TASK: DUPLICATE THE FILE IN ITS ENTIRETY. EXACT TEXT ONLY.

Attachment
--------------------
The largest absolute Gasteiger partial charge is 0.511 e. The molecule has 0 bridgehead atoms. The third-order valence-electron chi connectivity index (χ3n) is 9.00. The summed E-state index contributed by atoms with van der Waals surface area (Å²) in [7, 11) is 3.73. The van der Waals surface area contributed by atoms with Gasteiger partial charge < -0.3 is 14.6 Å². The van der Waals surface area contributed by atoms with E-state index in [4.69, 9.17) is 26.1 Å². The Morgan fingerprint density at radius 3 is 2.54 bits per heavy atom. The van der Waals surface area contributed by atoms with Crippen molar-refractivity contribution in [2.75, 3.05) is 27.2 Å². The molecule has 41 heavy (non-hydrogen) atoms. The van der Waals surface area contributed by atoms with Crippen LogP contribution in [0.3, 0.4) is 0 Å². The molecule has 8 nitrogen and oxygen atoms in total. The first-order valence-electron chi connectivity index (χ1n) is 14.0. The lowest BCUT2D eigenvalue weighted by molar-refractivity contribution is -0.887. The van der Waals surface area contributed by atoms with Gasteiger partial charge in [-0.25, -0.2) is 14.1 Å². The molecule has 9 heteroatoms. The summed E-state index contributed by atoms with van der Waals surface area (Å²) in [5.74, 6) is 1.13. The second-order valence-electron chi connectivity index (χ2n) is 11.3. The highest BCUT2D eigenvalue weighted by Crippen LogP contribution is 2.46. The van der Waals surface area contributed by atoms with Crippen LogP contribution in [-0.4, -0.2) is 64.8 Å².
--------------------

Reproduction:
The largest absolute Gasteiger partial charge is 0.511 e. The molecule has 0 bridgehead atoms. The third-order valence-electron chi connectivity index (χ3n) is 9.00. The summed E-state index contributed by atoms with van der Waals surface area (Å²) in [7, 11) is 3.73. The van der Waals surface area contributed by atoms with Gasteiger partial charge < -0.3 is 14.6 Å². The van der Waals surface area contributed by atoms with E-state index in [4.69, 9.17) is 26.1 Å². The Morgan fingerprint density at radius 3 is 2.54 bits per heavy atom. The van der Waals surface area contributed by atoms with Crippen molar-refractivity contribution in [2.75, 3.05) is 27.2 Å². The molecule has 41 heavy (non-hydrogen) atoms. The van der Waals surface area contributed by atoms with Crippen LogP contribution in [0.3, 0.4) is 0 Å². The molecule has 8 nitrogen and oxygen atoms in total. The first-order valence-electron chi connectivity index (χ1n) is 14.0. The lowest BCUT2D eigenvalue weighted by molar-refractivity contribution is -0.887. The van der Waals surface area contributed by atoms with Gasteiger partial charge in [-0.25, -0.2) is 14.1 Å². The molecule has 9 heteroatoms. The summed E-state index contributed by atoms with van der Waals surface area (Å²) in [5.74, 6) is 1.13. The second-order valence-electron chi connectivity index (χ2n) is 11.3. The highest BCUT2D eigenvalue weighted by Crippen LogP contribution is 2.46. The van der Waals surface area contributed by atoms with Crippen LogP contribution in [-0.4, -0.2) is 64.8 Å².